BK: Well, I don't know that it’s geographically based relative to suspensions. I think what we are seeing is that we have a game that is out there in the public eye. It’s out there on TV 24 hours a day, seven days a week. Information is readily available for everybody, and the standards are higher. The stakes are higher. So it's important that all programs make certain that their players represent their programs and universities in the highest degree.

I don't know that that is an easy answer in the sense that if the NCAA gave us more time with our guys. I don't think I would be sleeping in their rooms. I think it still is incumbent upon recruiting the guys that have the character traits necessary and if they don't, to make sure that you provide them an opportunity to grow as individuals.

Q: You said there's a list of things that you've identified as areas you need to improve on. Can you elaborate specifically for us what you're targeting this week?

BK: Well, I don't know that I want to get too specific other than the fact that it is one game and we did some things very well. I think turning the ball over is unacceptable at any level.

I think defensively, we are now going to enter into a different plan. And so prepare for options for the last two or three weeks, and now you go into your entire defensive mode and fronts and different coverages, nickel, dime, all that has to be worked through this week.

I don't know if there's an alarm that I'm trying to set off relative to, ‘Hey, keep an eye on it, we are in big trouble here.’ I don't believe in that. There were a lot of things we were not able to do defensively that were part of our plan that we need to get to work on.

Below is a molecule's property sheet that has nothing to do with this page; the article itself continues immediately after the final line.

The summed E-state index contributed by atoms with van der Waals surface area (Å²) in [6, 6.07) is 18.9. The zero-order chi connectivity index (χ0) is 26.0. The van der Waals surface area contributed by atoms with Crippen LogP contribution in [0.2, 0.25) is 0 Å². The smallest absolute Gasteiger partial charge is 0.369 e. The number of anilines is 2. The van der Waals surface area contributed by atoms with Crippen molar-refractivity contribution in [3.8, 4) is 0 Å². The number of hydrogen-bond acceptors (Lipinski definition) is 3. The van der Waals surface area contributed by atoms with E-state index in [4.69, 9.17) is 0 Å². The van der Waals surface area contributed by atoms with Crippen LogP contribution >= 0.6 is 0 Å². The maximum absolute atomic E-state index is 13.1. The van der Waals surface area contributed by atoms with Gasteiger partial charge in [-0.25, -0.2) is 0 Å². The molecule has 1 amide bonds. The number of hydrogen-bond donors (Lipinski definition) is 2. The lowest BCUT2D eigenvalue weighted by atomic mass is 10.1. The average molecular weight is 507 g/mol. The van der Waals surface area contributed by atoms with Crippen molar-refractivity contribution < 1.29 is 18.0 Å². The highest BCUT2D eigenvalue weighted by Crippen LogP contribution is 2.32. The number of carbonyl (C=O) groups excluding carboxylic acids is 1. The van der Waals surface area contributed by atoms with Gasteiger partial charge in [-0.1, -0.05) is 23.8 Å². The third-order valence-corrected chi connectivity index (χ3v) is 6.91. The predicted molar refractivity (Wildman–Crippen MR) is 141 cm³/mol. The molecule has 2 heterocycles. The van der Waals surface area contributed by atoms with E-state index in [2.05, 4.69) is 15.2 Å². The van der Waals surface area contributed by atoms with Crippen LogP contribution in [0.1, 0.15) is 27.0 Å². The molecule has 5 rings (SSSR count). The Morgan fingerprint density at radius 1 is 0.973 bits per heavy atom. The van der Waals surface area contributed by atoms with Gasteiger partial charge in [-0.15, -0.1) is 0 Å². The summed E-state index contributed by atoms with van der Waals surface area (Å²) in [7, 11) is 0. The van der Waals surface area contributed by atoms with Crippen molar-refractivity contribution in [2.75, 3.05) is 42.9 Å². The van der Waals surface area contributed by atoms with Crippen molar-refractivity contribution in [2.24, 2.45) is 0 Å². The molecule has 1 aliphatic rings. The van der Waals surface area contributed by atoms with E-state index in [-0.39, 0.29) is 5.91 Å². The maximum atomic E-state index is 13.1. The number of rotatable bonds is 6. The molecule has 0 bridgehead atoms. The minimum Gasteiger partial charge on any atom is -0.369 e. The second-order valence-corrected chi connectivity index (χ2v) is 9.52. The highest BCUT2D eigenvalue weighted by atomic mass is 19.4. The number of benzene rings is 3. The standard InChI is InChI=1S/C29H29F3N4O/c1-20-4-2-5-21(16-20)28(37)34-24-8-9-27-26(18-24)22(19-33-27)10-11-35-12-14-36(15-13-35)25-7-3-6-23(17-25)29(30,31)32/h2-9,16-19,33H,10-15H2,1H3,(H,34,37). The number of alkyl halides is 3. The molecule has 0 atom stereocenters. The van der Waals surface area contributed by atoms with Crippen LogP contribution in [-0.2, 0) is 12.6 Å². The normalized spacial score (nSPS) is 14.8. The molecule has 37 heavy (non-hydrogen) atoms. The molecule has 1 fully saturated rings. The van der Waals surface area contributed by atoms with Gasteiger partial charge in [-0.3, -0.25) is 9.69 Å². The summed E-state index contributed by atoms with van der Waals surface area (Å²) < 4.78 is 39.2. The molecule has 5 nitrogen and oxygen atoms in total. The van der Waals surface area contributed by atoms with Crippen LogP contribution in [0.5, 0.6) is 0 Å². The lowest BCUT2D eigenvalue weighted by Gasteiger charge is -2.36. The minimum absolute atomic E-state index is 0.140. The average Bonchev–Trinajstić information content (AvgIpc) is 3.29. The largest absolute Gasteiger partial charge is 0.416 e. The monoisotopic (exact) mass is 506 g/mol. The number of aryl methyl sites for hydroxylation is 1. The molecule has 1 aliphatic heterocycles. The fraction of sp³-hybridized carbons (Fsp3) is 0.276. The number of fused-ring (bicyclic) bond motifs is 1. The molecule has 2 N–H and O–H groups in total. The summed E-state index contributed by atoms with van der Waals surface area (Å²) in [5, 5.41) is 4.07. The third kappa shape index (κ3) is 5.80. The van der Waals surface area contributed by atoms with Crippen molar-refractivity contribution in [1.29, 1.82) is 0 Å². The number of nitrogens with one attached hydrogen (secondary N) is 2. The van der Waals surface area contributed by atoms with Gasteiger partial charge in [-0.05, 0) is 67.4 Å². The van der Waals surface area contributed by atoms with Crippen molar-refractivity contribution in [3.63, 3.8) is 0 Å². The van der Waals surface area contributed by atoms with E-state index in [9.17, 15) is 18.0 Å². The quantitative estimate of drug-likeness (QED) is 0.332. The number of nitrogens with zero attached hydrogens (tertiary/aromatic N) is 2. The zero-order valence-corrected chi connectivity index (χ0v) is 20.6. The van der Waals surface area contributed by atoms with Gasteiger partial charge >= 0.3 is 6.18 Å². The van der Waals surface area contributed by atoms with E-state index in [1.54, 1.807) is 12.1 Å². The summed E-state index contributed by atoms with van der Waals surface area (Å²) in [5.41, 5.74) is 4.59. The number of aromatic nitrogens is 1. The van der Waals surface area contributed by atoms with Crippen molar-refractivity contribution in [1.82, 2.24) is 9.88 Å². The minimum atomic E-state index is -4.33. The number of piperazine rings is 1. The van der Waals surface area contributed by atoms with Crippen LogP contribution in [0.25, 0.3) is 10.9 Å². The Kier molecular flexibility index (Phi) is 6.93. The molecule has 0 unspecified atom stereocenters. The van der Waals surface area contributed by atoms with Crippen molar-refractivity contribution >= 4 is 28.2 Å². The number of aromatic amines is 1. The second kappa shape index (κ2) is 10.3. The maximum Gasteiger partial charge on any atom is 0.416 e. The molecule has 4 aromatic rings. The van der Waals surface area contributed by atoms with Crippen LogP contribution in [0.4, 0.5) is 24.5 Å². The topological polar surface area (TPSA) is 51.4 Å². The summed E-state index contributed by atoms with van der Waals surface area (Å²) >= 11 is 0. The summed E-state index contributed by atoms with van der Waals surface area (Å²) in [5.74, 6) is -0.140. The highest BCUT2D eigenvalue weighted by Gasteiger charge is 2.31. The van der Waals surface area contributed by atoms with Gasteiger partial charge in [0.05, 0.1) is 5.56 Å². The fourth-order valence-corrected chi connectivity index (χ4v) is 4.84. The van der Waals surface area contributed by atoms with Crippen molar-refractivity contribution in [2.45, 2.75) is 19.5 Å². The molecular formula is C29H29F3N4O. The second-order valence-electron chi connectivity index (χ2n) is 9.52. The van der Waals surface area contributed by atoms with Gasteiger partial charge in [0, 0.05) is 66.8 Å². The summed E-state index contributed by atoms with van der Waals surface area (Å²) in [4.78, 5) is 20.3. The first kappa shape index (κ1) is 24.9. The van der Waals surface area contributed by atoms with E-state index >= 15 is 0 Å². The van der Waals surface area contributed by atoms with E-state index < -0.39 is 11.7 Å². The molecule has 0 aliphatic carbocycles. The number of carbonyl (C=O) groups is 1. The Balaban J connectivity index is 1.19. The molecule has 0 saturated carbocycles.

And then offensively, again, a lot of young players playing. A lot of great film to watch, a lot of teaching. So teaching and installation, those are the big factors this week, getting ready for Purdue.

Q: Because Navy is such a unique open, are you guys maybe a little further along in the general kind of identity of your team than you might otherwise be because you spent so much time focusing on the specifics the last couple of weeks?  Does that make sense?

BK: I think each game definitely brings to the forefront some of the things that you perceive to be your strengths. Now I think I said all along that I felt like our front seven is going to be as good as anybody and that our strength on the offense was the offensive line and I think that was validated through the Navy game and that's it. That's all that was validated. There are so many other pieces that we have to bring together for us to be 2‑0.

Q: What's Everett Golson done through one game and where do you feel he's at?

BK: Oh, there's so many things that he has to improve upon, but they are items that we feel really confident that he already has a good grasp on and will continue to evolve and then there are things that we have to continue to work on with him on a day‑to‑day basis.